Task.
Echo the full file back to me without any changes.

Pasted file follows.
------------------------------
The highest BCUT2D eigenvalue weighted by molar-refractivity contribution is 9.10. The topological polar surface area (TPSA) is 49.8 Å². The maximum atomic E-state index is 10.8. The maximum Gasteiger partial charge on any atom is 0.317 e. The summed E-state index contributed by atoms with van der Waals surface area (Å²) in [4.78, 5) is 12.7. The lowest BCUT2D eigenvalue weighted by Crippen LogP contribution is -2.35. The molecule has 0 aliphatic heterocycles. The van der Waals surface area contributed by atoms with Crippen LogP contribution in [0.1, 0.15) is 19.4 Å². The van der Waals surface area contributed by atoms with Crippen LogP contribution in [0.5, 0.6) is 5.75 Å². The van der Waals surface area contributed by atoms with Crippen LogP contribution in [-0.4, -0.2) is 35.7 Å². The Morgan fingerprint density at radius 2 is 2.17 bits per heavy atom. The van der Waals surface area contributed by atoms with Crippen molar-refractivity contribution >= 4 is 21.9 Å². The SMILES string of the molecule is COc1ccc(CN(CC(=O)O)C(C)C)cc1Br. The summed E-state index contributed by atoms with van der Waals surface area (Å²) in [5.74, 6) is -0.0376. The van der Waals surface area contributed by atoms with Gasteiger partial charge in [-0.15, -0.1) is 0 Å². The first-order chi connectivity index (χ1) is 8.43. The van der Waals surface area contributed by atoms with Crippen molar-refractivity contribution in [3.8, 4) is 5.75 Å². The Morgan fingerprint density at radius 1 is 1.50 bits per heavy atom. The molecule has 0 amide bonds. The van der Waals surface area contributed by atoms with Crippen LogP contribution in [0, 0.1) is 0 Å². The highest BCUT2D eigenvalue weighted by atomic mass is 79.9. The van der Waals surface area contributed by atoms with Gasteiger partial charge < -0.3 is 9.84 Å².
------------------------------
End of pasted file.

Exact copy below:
The highest BCUT2D eigenvalue weighted by molar-refractivity contribution is 9.10. The topological polar surface area (TPSA) is 49.8 Å². The maximum atomic E-state index is 10.8. The maximum Gasteiger partial charge on any atom is 0.317 e. The summed E-state index contributed by atoms with van der Waals surface area (Å²) in [4.78, 5) is 12.7. The lowest BCUT2D eigenvalue weighted by Crippen LogP contribution is -2.35. The molecule has 0 aliphatic heterocycles. The van der Waals surface area contributed by atoms with Crippen LogP contribution in [0.1, 0.15) is 19.4 Å². The van der Waals surface area contributed by atoms with Crippen LogP contribution in [0.5, 0.6) is 5.75 Å². The van der Waals surface area contributed by atoms with Crippen LogP contribution in [-0.4, -0.2) is 35.7 Å². The Morgan fingerprint density at radius 2 is 2.17 bits per heavy atom. The van der Waals surface area contributed by atoms with Crippen molar-refractivity contribution >= 4 is 21.9 Å². The SMILES string of the molecule is COc1ccc(CN(CC(=O)O)C(C)C)cc1Br. The summed E-state index contributed by atoms with van der Waals surface area (Å²) in [5.74, 6) is -0.0376. The van der Waals surface area contributed by atoms with Gasteiger partial charge in [-0.15, -0.1) is 0 Å². The first-order chi connectivity index (χ1) is 8.43. The van der Waals surface area contributed by atoms with Crippen molar-refractivity contribution in [3.8, 4) is 5.75 Å². The Morgan fingerprint density at radius 1 is 1.50 bits per heavy atom. The molecule has 0 amide bonds. The van der Waals surface area contributed by atoms with Crippen LogP contribution in [0, 0.1) is 0 Å². The highest BCUT2D eigenvalue weighted by atomic mass is 79.9. The van der Waals surface area contributed by atoms with Gasteiger partial charge < -0.3 is 9.84 Å².